Health issue apology for record delays to surgery

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A PUBLIC apology has been issued by the Health Department for ‘unacceptable delays’ after waiting times for some surgery reached a record high due to a shortage of beds.

Patients suffering from what one consultant previously called ‘painful joints and progressive disability’ who need routine orthopaedic surgery were waiting an average of 40 weeks in July, according to the latest figures. That was more than double the 16.9 weeks of the previous month.

It is the longest average delay – and the biggest monthly increase – ever recorded by the Health Department.

And the number of all patients on the Hospital’s inpatient waiting list has also risen, from 2,062 in March to 2,181 in July.

However, the average waiting time across all specialisms in the ‘routine’ and ‘soon’ categories for inpatient treatment fell from 18 to 12.9 weeks and from 11.4 to 9.9 weeks. There was a small increase in the waiting time of urgent patients from 3.3 to 3.7 weeks.

Claire Thompson, director of clinical services, said: ‘We apologise to anyone affected by having their procedure postponed for any distress caused.’

She said the issue of beds being occupied by patients fit to leave hospital but awaiting care in the community – which currently stands at 41 – was ‘ongoing’.

‘HCS across both its general and mental-health areas has higher numbers of patients who are medically fit for discharge.

This is impacting on the beds we have for elective patients. We are working with the private industry across the care and domiciliary system to identify, support and enable this area to maintain capacity,’ she said.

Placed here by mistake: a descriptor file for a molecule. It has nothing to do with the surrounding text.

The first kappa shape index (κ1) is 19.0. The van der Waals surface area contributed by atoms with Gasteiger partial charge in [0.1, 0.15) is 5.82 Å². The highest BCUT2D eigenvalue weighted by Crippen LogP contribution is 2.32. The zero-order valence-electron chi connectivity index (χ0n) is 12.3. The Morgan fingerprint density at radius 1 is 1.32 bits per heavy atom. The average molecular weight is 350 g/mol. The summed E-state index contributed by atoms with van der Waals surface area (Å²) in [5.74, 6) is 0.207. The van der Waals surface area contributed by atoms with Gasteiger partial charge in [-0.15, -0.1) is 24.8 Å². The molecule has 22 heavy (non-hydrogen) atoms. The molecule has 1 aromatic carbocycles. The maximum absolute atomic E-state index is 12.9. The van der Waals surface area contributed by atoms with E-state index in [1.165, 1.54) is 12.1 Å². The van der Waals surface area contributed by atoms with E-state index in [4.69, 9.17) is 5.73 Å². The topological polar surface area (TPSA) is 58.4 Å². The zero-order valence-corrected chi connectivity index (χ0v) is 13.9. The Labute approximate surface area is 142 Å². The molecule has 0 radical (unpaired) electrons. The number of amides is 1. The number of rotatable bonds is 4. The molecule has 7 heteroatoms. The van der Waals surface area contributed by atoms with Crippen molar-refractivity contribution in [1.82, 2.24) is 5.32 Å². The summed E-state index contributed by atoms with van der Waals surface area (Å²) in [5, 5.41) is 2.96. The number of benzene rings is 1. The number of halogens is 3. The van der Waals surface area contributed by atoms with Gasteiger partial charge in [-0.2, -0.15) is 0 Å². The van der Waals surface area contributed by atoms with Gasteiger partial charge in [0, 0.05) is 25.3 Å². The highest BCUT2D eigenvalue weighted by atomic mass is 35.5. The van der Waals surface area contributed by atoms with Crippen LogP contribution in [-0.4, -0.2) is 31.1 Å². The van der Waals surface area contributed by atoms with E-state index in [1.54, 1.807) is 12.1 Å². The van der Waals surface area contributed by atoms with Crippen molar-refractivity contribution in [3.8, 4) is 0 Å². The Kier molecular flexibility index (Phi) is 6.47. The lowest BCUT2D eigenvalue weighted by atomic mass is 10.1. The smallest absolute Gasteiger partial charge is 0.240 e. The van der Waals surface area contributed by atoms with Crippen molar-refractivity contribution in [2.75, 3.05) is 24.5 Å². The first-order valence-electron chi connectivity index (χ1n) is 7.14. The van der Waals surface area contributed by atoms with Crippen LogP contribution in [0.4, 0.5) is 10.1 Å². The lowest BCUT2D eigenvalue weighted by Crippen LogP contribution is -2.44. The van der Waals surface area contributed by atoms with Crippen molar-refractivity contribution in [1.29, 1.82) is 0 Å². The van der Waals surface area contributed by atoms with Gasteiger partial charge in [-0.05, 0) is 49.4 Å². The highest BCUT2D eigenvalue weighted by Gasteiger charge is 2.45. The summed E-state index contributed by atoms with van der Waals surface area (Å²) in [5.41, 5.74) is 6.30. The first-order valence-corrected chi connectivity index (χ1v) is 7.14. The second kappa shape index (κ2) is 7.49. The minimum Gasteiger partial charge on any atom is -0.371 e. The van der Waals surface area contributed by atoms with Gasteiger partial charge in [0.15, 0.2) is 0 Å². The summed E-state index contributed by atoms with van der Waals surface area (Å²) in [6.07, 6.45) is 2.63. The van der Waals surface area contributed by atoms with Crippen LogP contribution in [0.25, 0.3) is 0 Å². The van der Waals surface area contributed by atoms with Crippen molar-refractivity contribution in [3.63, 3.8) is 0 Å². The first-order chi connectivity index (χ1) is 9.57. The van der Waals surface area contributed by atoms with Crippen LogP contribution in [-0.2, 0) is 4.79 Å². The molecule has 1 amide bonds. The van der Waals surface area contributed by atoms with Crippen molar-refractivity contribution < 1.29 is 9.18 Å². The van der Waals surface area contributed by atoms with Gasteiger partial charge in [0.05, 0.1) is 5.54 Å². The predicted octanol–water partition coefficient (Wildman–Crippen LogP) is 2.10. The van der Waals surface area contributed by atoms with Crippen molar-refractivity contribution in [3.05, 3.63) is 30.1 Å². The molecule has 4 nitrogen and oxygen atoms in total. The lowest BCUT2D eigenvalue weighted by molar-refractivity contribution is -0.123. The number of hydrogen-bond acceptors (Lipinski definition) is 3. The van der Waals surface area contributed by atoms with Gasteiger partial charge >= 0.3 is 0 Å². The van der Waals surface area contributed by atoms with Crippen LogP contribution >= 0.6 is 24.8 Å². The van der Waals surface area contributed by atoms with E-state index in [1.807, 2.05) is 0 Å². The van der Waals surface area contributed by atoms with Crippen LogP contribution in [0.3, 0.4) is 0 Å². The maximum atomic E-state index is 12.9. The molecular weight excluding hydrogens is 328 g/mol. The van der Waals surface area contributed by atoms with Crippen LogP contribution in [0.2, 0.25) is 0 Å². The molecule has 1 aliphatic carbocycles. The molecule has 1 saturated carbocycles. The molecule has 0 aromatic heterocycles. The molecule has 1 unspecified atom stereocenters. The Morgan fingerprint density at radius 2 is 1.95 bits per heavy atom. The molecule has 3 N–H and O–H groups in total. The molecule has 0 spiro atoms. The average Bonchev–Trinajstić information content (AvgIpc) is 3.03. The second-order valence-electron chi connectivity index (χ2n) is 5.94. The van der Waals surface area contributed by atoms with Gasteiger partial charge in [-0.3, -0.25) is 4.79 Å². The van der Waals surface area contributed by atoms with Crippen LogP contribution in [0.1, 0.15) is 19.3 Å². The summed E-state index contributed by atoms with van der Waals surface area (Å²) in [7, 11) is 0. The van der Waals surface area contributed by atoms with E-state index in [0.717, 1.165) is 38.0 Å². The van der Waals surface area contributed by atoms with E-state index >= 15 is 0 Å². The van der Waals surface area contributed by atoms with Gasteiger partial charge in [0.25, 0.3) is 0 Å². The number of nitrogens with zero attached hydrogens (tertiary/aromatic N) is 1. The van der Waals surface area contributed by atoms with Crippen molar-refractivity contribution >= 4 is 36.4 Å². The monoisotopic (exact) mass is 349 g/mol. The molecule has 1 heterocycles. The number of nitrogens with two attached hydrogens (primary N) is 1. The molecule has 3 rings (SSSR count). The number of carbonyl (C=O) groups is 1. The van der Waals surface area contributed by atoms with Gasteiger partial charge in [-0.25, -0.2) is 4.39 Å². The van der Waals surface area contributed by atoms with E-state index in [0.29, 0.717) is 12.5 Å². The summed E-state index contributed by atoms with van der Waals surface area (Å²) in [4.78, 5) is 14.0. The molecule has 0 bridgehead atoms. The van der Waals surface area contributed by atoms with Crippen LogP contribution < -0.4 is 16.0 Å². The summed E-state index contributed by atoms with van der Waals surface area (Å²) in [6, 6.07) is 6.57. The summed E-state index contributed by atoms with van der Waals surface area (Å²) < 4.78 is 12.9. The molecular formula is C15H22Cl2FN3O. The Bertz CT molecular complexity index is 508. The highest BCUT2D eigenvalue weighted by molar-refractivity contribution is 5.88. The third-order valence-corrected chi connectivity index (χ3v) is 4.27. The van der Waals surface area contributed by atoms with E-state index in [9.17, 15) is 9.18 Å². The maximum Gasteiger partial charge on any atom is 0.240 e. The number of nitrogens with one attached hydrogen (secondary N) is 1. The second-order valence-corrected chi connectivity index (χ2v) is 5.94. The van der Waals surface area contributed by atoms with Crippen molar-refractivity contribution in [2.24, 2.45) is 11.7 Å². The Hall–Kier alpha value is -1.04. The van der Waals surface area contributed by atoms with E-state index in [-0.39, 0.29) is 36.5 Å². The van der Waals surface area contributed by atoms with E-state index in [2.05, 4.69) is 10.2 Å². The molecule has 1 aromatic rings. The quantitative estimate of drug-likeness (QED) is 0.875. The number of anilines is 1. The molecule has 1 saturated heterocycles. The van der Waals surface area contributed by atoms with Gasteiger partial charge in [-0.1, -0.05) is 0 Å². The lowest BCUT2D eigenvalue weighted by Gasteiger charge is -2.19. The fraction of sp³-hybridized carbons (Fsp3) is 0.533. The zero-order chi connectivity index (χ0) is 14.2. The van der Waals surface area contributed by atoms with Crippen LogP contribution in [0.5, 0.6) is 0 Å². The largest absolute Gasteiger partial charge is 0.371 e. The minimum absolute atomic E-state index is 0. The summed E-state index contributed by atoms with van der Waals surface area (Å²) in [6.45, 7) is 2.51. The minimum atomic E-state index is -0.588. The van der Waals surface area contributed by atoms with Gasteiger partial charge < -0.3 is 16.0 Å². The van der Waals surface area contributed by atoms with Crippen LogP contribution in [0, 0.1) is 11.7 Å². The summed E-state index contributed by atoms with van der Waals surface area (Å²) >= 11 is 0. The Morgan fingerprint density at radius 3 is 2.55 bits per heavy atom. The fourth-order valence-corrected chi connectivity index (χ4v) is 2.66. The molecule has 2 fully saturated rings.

Earlier this year, Jersey’s medical director Dr Patrick Armstrong said a shortage of carers was putting unprecedented pressure on hospital beds, with patients remaining on wards, even though they were medically fit for discharge.

Health Minister Karen Wilson described the latest delays and cancellations as ‘unacceptable’.

‘I recognise that in some cases this may be due to matters outside of the control of those charged with providing hospital-based services – in particular … the availability of ongoing care and support in the community for those who are medically fit for discharge and workforce supply issues.

‘However, the situation cannot continue,’ she said.

The minister’s response follows a letter she received – also sent to the JEP – from patient Judy Dove, whose knee operation was postponed for a third time.

Mrs Dove wrote: ‘I have just received a letter from the consultant’s secretary informing me that my operation, the date of which had already been changed twice because of problems at the Hospital, has now been cancelled, according to management in the Hospital ‘due to various reasons, mainly staff wellbeing and bed capacity challenges’ and that there is no new operation date in the foreseeable future.’

Deputy Wilson said she would be meeting her officers as a matter of urgency.

‘I can assure Mrs Dove and others who are affected by appointment delays [or] cancellation of operations that they will receive a future date for their operation and action will be taken to reduce the delay,’ she said.

However, Mrs Dove – a private patient – said she had now accepted an offer to have her operation performed in a hospital in Southampton, with her surgeon travelling from Jersey to undertake the procedure.

With a disabled husband, who will go into respite care while she has her treatment, and no other relatives in Jersey, she said this arrangement presented problems. ‘It is very tricky for me and there must be others who don’t have relations in the Island. You need to have someone to help you,’ she said.

Between March and June the average delay for routine trauma and orthopaedic surgery varied between 17 and just under 23 weeks. But in July this increased to more than 40 weeks for conditions which include knee and hip surgery.

However, waiting times for urgent cases and those deemed to require operations ‘soon’ decreased in July from 2.3 and 17.9 weeks, to 1.3 and 11.4 weeks, respectively, according to the latest published information

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